Mother's Day 2012
The year I turned 50, Mother's Day was one of the hardest "holidays" I've ever faced. I had lost my mom two weeks before and the holiday was especially poignant and filled with mixed emotions. That was six years ago and also the beginning of a defining time in my life.
Grief and loss can be mysterious and powerful forces in our lives. As a mom myself, of course, "life goes on". I look back now and realize, my heart was broken after mom died, but I shouldered on with my career and my role as mom and wife. You have to - there's really no other choice. But there's something about not having parents any longer that changes one's sense of self (my dad is gone too). No matter how busy or loved you are, you feel a unique kind of loneliness. My parents' brand of unconditional love and their way of "knowing" me like no one else can....that was gone now. I realized losing mom that I was so lucky and so lost all at the same time. So lucky to feel such love that was an unspoken, undying and constant presence in my life. So lost without the physical reminder of it in my life anymore. In a lot of ways, my husband and son not withstanding, I realized that my mom was the love of my life. Something my oldest brother said about being with my mom at the end says it all. He said "I realized that hers were the first eyes I'd ever seen and mine were the last she'd ever see."
It was when my mom was dying and in hospice care that I discovered Hall & Oates again. Of course, I knew the music from the 80s, but I found Live from Daryl's House during the sitting around, waiting and hoping one does when a loved one is not well. And a particular song and performance really resonated with me at the time. It was the Pat Monahan and Train episode and Daryl and Pat's rendition of "Wait for Me". I was commuting every week between my home in Seattle and my mom's home in San Francisco. "Wait for me....I know the light is fading is fast"...I carried those lyrics and the emotion of this ballad with me on those trips back and forth.
Like I'm sure has been the case for many others, music gave me solace as I settled in to life without parents. Songwriters embed their own life experience in their compositions, and the soul and emotion of those songs found me. In a way, music was the only form of comfort I could accept during this time because it's not easy to share or show such pain to those you know love you. I found the music of Hall & Oates and others in a new way - the deeper I went into the music, the more I found songs and the stories behind them that reflected something much richer than a bunch of 80's pop songs. Songs like Changes of Season, Time Won't Pass Me By, Do It For Love and many others offered me fodder for reflection - an antidote to my broken heart. During that time, I also found the meaning and story behind Pat Monahan's "Drops of Jupiter". I read the song came to him in a dream, after he lost his mother to lung cancer, the same illness that took my mom too.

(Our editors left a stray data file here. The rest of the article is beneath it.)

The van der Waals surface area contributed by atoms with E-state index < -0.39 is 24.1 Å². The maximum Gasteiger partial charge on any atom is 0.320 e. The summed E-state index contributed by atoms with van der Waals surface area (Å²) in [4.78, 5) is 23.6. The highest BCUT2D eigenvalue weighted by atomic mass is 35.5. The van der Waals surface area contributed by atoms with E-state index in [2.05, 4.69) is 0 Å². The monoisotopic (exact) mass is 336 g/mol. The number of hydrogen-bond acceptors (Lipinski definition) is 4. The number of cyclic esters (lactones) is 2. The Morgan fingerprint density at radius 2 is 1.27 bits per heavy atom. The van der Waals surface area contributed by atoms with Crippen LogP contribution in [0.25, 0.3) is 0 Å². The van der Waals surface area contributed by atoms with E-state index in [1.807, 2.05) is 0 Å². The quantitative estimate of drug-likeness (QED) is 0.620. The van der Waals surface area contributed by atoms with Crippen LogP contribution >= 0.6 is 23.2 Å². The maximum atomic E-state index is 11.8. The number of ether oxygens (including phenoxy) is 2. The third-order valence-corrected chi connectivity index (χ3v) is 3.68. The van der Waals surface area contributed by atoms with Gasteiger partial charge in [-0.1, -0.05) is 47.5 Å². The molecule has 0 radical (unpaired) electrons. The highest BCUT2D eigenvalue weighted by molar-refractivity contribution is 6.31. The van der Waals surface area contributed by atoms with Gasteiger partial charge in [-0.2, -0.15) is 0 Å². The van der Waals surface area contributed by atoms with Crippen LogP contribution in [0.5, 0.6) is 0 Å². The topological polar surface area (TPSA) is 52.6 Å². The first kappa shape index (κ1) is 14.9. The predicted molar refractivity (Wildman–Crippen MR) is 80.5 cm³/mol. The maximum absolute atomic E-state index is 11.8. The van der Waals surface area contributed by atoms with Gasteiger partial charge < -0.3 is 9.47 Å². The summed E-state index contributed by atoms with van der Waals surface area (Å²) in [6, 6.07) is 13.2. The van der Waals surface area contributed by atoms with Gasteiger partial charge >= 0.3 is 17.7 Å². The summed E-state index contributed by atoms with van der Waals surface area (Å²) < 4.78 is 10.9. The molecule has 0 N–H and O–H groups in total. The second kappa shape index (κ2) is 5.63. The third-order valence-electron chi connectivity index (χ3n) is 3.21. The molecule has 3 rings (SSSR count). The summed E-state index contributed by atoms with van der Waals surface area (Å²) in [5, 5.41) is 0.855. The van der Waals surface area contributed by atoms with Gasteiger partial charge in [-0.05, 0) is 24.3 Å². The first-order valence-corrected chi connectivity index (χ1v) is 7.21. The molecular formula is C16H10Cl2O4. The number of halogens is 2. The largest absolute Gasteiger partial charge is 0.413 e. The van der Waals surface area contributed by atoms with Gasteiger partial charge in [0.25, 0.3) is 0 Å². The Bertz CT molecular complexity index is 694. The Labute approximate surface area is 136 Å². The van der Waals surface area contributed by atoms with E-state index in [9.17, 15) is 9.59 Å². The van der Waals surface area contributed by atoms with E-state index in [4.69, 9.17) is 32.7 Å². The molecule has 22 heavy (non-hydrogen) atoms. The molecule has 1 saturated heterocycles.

"Tell me did the wind sweep you off your feet
Eventually, nearly five years later, the music led me to the memoir - John Oates' memoir, Change of Seasons. I had no idea that this book would have such an impact on my life! Its tales of the seasons in Oates' musical journey inspired and moved me. So much so that through a series of unbelievable circumstances, I was lucky enough to meet Oates and his co-author Chris Epting and they allowed me to start a book club, study the book and share the discoveries with others. Along the way, I found out that the experience of losing loved ones is a common theme among book club members and even the authors. Certainly part of it is a natural consequence of being of "a certain age". But for me, the common theme is more than just loss. It's the discovery of looking at the meaning of our lives and a desire to live an inspired life - a life that leaves a positive trail of footprints for others to follow. We're all striving to do that - and the music and the memoir helped me turn mourning into a renewed quest to make sure the time left matters.
So now 2018 - it's been six years since my mom passed away. Imagine the affirmation and magic I felt standing in a huge arena watching the Hall & Oates and Train concert a couple of weeks ago in San Jose. I know it's a coincidence, but in the moment, I felt as if Mom orchestrated the whole thing. First, that night I got to hear Pat Monahan perform "Drops of Jupiter".
Then, I got to hear Pat and Daryl sing "Wait for Me".
Mother's Day 2018
It doesn't really matter if I imagined the magic in the experience. Because feeling it makes this Mother's Day a day to celebrate once again. The loss and undeniable separation will never go away. But now, there is this wonderful magic mixed in. Maybe mom had something to do with it all...maybe not. Maybe it's the luck of meeting some like-minded souls along this adventure who make me feel a little less alone with loss. But whomever and whatever forces brought the music, the musician, the writer and the memoir into my life, I am forever grateful. It's a gift beyond measure and I promise to use it to "Keep On Pushin Love" in whatever ways possible. And I hope these words are spreading a little of that spirit today, to all the moms, daughters (and sons) that happen upon my story...:)